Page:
Medications used for diabetes mellitus include insulin, sulfonylureas and other insulin secretagogues, alpha-glucosidase inhibitors (acarbose, miglitol), biguanides (metformin), thiazolidinediones (pioglitazone, rosiglitazone), sodium glucose transporter (SGLT2) inhibitors, and peptide analogs (pramlintide, exenatide) or enhancers (sitagliptin) (see Chapter 27). Of these, insulin and the insulin secretagogues are the most likely to cause hypoglycemia. Metformin can cause lactic acidosis, especially in patients with impaired kidney function or after intentional drug overdose. Euglycemic diabetic ketoacidosis has been reported with SGLT2 use. Table 27–4 lists the duration of hypoglycemic effect of oral hypoglycemic agents and Table 27–5 the extent and duration of various types of insulins.
Hypoglycemia may occur quickly after injection of short-acting insulins or may be delayed and prolonged, especially if a large amount has been injected into a single area, creating a “depot” effect. Hypoglycemia after sulfonylurea ingestion is usually apparent within a few hours but may be delayed several hours, especially if food or glucose-containing fluids have been given.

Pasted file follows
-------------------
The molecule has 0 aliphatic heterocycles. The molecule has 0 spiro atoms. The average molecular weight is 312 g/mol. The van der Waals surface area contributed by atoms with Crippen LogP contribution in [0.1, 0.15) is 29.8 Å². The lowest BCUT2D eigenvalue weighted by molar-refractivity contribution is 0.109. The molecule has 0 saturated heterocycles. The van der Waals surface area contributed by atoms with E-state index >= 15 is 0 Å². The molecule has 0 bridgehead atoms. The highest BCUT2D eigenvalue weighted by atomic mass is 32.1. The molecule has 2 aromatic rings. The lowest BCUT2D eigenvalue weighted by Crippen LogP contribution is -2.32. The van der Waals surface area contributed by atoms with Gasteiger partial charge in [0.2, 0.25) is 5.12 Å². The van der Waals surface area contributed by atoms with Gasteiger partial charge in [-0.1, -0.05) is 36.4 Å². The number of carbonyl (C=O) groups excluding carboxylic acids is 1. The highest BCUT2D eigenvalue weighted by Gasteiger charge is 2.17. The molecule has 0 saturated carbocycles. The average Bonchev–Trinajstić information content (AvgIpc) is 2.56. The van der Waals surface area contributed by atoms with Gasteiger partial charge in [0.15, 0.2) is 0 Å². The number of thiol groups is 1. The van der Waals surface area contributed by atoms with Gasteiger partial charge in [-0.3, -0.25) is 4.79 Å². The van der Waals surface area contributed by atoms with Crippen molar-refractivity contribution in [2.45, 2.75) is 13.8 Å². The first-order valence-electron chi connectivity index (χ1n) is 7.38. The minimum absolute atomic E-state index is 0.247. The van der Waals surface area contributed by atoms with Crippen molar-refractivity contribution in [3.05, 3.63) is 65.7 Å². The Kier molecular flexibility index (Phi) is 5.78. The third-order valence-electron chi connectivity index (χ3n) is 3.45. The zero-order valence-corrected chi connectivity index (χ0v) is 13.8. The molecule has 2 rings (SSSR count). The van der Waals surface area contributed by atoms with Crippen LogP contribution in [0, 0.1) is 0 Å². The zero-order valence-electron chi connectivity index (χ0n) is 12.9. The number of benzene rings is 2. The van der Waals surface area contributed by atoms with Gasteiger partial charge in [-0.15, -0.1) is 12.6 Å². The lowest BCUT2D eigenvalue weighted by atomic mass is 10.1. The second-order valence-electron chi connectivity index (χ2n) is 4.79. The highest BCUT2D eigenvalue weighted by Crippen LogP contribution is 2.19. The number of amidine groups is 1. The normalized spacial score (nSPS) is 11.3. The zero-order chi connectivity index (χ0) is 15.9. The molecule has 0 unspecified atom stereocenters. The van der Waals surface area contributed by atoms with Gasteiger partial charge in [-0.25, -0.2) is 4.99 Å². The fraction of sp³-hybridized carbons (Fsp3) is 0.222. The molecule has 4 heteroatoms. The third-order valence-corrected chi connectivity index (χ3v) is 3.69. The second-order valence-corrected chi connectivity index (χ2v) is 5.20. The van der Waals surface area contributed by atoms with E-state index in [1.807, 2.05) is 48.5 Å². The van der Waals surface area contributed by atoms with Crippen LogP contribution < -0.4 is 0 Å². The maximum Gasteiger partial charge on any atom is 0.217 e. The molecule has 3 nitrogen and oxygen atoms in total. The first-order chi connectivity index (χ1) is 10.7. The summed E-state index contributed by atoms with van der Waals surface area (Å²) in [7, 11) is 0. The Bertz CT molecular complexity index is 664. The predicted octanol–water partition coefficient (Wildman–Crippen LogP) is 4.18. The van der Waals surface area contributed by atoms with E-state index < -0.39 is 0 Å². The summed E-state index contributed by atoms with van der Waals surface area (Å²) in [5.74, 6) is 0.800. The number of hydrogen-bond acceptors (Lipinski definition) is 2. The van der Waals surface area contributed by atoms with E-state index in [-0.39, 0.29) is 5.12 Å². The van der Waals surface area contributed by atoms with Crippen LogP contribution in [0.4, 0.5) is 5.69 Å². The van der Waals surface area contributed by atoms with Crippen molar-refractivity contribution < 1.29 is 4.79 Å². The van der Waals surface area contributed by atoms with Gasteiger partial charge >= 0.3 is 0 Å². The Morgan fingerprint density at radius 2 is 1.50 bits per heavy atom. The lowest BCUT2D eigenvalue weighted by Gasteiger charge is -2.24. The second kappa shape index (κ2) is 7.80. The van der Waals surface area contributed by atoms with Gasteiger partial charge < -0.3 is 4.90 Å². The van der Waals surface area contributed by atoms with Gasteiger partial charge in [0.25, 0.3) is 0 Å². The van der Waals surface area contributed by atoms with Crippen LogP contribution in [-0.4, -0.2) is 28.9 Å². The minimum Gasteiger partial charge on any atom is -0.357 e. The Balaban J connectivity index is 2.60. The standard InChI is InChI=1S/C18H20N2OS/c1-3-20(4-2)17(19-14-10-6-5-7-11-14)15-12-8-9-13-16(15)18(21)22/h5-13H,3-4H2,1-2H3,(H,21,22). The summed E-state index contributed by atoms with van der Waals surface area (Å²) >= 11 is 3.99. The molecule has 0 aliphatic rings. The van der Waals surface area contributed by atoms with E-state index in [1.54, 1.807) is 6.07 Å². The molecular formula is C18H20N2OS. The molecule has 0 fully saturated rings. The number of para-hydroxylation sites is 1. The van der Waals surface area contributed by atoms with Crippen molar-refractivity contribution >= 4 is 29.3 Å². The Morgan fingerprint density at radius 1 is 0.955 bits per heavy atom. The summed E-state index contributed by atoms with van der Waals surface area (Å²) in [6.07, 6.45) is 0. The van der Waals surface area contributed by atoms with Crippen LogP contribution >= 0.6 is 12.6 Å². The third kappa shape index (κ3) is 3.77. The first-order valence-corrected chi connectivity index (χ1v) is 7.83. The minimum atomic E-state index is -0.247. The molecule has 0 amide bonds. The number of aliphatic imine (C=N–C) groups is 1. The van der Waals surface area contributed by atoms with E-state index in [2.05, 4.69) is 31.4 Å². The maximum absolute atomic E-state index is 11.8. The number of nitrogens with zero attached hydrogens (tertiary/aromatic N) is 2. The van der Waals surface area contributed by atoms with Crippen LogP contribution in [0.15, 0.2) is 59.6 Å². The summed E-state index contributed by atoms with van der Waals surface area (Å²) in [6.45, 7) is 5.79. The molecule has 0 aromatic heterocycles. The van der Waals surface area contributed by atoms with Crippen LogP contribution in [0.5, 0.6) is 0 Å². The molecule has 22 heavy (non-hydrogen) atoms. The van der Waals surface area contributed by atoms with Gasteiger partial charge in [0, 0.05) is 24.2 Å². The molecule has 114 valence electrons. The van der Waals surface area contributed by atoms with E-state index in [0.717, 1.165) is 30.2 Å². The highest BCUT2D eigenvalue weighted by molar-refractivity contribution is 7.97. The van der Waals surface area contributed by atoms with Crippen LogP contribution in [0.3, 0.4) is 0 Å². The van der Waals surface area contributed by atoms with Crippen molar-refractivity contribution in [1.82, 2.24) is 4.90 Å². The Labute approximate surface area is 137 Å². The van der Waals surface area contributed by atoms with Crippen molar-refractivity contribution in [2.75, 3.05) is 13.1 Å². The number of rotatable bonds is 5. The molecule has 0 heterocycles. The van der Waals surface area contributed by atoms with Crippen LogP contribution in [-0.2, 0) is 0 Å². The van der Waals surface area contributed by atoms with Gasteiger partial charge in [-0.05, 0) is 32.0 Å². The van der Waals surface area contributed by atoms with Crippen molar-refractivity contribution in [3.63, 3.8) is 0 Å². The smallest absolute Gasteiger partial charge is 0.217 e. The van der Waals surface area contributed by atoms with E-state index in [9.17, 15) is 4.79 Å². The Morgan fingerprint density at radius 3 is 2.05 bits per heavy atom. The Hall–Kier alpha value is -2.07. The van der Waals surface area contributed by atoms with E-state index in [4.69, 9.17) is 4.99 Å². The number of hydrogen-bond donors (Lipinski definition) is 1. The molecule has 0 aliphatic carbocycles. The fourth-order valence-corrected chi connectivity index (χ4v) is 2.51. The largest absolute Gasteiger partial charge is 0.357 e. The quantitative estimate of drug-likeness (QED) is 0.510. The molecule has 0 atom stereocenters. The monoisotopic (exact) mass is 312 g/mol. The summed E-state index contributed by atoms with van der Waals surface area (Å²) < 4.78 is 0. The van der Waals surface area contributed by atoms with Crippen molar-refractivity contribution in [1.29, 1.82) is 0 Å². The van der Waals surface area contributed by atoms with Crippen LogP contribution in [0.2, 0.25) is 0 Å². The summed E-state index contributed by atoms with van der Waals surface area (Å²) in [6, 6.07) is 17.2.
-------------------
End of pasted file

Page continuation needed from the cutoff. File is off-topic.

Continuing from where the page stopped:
Give sugar and carbohydrate-containing food or liquids by mouth, or intravenous dextrose if the patient is unable to swallow safely. For severe hypoglycemia, start with D50W, 50 mL intravenously (25 g dextrose); repeat, if needed. Follow up with dextrose-containing intravenous fluids (D5W or D10W) to maintain a blood glucose greater than 70–80 mg/dL.
For hypoglycemia caused by sulfonylureas and related insulin secretagogues, consider use of octreotide, a synthetic somatostatin analog that blocks pancreatic insulin release. A dose of 50–100 mcg octreotide subcutaneously every 6–12 hours can reduce the need for exogenous dextrose and prevent rebound hypoglycemia from excessive dextrose dosing.
Admit all patients with symptomatic hypoglycemia after sulfonylurea overdose. Observe asymptomatic overdose patients for at least 12 hours.
Consider hemodialysis for patients with metformin overdose accompanied by severe lactic acidosis (lactate greater than 20 mmol/L or pH < 7.0).
et al. Toxicology of medications for diabetes mellitus. Crit Care Clin. 2021;37:577.
et al. Adverse effects of glycemia-lowering medications in type 2 diabetes. Curr Diab Rep. 2019;19:132.